Two years ago, Sam and I visited Siena on holiday. And since then, Siena has been my favourite place in the world.
It’s quieter than Tuscany’s biggest city, Florence. It has a breathtaking palazzo, an incredible Gothic cathedral, sleepy streets lined with even sleepier wine bars. I thought it was unbelievably romantic the moment I saw it. And I discovered, soon after arriving, that it’s home to some of Italy’s best food. So when we found out we would be returning to Florence for a wedding this September, it needed no discussion: we were going back to Siena.
Leading off from the central square are a handful of narrow cobbled streets, unfeasibly steep, with tables perched outside restaurants at 45° angles. Down one of these streets is the market place, home to a clutch of restaurants and, for my money, the best deli-cum-sandwich shop in Siena. When we first visited, we went for dinner in a little trattoria there with little thought or planning. And I had the nicest plate of pasta I’ve ever had.
Siena was different the second time we visited. Still beautiful, still romantic. But we were coming back; there was not of the frenetic breathlessness you feel the first time you go somewhere.
On my birthday, we sat in the square drinking americanos until the sun set, and then made our way to that trattoria. We took a different way to the restaurant that night, a quieter way. And at the top of the road Sam paused and removed a sheaf of papers from his bag. Written on those papers were the lyrics to ‘You’re the Top’ by Cole Porter, a silly song that we sing at home, dancing round the kitchen. We have our own parts in that song, taking the lines in turn, and as Sam walked me down the street, reciting his part, the flashcards held my lines. And at the bottom of the road he proposed. And I said yes.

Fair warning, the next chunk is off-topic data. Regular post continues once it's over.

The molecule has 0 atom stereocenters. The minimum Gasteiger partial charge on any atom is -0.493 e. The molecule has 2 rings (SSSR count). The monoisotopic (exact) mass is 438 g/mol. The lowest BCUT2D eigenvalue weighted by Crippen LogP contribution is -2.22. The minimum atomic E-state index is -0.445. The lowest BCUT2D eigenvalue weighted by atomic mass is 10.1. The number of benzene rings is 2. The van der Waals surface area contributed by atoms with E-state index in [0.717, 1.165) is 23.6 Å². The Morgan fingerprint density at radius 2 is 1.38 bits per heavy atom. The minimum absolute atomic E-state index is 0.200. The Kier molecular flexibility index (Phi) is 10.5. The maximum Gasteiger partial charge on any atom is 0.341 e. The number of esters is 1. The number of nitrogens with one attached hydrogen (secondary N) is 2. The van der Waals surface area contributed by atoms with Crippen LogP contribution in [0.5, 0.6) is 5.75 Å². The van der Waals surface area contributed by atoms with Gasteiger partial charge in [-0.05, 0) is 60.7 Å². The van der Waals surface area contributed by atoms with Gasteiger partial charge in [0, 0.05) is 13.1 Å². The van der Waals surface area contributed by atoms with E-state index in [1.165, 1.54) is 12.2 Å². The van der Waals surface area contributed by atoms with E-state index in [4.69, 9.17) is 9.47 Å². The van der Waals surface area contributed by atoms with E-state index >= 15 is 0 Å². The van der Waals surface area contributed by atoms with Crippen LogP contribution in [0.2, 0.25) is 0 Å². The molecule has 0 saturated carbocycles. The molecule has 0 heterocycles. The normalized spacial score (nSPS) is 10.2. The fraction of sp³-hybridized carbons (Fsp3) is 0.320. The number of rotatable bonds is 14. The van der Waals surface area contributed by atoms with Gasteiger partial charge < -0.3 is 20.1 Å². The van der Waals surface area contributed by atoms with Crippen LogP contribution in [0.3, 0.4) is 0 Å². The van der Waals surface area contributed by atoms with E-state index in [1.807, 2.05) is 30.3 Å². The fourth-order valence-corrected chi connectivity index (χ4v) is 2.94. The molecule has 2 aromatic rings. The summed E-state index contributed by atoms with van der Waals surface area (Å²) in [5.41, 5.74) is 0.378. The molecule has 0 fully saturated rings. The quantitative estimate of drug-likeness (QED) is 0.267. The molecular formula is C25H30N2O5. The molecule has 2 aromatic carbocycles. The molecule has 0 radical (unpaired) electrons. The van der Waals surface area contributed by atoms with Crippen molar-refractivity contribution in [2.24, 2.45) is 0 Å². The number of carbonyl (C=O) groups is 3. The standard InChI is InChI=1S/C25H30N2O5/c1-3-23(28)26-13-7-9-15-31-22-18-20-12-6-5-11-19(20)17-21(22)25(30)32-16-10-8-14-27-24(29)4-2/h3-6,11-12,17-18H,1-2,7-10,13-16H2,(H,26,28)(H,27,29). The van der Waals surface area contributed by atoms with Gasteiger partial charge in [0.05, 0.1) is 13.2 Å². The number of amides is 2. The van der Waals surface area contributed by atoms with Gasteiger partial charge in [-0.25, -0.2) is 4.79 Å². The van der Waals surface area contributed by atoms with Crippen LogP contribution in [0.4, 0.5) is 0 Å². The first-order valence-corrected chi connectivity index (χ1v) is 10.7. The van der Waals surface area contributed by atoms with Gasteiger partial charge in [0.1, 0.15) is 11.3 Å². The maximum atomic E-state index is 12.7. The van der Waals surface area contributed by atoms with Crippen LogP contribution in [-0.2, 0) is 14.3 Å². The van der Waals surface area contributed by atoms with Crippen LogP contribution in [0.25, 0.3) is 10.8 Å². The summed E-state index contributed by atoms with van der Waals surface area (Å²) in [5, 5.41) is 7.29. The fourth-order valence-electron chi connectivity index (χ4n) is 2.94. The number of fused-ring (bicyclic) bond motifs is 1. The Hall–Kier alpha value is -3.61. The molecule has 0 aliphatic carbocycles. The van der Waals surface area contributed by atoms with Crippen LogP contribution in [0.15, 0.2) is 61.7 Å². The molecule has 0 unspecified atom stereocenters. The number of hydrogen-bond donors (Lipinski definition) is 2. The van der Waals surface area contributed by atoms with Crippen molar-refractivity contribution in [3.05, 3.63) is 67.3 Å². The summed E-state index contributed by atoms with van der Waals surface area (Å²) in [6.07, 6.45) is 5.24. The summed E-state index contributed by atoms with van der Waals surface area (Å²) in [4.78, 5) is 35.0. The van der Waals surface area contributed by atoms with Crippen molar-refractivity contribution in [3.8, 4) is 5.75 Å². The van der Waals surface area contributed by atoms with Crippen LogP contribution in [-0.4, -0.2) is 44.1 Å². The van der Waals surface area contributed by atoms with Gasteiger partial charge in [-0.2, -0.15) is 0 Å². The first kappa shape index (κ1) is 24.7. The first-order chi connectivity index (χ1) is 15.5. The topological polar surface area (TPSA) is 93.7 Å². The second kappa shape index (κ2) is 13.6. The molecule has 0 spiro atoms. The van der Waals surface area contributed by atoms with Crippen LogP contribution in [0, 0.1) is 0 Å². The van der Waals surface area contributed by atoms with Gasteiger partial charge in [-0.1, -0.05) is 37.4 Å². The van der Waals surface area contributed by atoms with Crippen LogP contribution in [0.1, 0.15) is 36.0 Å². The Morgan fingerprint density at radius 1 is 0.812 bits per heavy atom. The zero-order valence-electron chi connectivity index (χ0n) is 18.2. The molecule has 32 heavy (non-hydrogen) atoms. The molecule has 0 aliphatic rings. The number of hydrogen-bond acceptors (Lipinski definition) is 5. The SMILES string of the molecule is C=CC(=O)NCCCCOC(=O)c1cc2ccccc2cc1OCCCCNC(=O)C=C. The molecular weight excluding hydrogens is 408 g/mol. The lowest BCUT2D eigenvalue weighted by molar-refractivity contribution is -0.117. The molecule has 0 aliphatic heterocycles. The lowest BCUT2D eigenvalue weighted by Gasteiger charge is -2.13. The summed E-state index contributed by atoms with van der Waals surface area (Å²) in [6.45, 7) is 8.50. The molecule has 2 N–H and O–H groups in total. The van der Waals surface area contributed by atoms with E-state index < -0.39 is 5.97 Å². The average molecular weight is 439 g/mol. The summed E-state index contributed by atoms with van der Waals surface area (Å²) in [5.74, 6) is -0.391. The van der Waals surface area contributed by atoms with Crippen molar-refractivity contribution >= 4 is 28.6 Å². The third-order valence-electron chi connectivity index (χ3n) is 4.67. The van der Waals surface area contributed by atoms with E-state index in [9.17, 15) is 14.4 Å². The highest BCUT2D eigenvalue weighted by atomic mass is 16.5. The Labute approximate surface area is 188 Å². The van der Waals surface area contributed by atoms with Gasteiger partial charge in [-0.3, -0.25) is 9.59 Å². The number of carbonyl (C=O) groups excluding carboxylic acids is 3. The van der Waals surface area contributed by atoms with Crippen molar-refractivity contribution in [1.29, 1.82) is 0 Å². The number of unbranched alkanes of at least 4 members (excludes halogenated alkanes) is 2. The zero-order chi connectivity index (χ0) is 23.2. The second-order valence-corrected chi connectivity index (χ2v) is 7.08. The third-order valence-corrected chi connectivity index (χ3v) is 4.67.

Almost four years ago I went on a date with a man I knew from Twitter, a man who’d made me laugh and occasionally cringe. Since then, in person, he’s made me laugh more times than I could ever possibly count, and he continues to make me cringe. He’s made me impossibly happy and, occasionally, impossibly frustrated. He’s made me shout and shriek. He’s made me brave, and he’s made me kind. He’s made me care about things – people, politics, crochet – in ways I could never previously have imagined. He’s made me write, and edited just about every damn word I’ve ever written. We’ve endured deaths and celebrated births together. We’ve started jobs and walked away from careers together. We’ve bought a house together. And now, I suppose, we’re going to get married.
That night we ate wild boar ragu (him) and pici with huge hunks of smoked bacon (me). And exhausted by prosecco and emotion, for pudding we ordered cantuccini and Vin Santo. Cantuccini are Tuscan biscotti: packed full of whole, unpeeled almonds, and baked twice so that they are crunchy and dry. You dip them into Vin Santo, sweet Tuscan wine, to soften them. That night, we worked our way through a huge pile, along with what must have been close to a whole bottle of Vin Santo, and it was the perfect celebration.
So when we got home, unwilling to give up on the magic of our holiday, I made cantuccini.
It goes like this:
Makes: About 30 small biscuits
Takes: 5 minutes
Bakes: 45 minutes
Zest of a small orange
Zest of a small lemon
400g plain flour
1.5 teaspoons baking powder
1/2 teaspoon salt
150g whole almonds, skin on
2 tablespoons amaretto
1. Preheat the oven to 160°C. Place the sugar and butter into a bowl and add the citrus zest. Cream the mixture together until pale and fluffy.
2. Add the eggs one by one, and mix thoroughly. Stir through the amaretto and salt and mix in the flour and baking powder and then the almonds. Turn out onto a floured surface and knead very briefly to bring the dough together and distribute the almonds evenly.
3. Line a baking sheet with paper and divide the dough into three oven portions. Roll these each out into sausages about 2” wide and 1.5” high and place on the baking tray, leaving space for them to spread.
4. Bake for 20 minutes. The sausages will have spread sightly and should be firm but not hard. As soon as they’re cool enough to handle, and using a bread knife, cut slices on the diagonal about an inch wide.
5. Set these slices out on a baking tray (you will likely need a second tray here) cut side up. Return to the oven for 10 minutes. Turn each of the slices over and place back in the oven for a further 5-10 minutes. The biscuits should be golden but not brown, and feel hard but not brittle; they will harden as they cool. Allow to cool completely. As soon as they are cool, place in an air tight container, where they will sit happily for a week.
6. Ta Dah!
Icing on the Cake
We ate these dipped in Vin Santo, like the Italians do, and dipped in coffee, like the Italians don’t. And both were bloody great.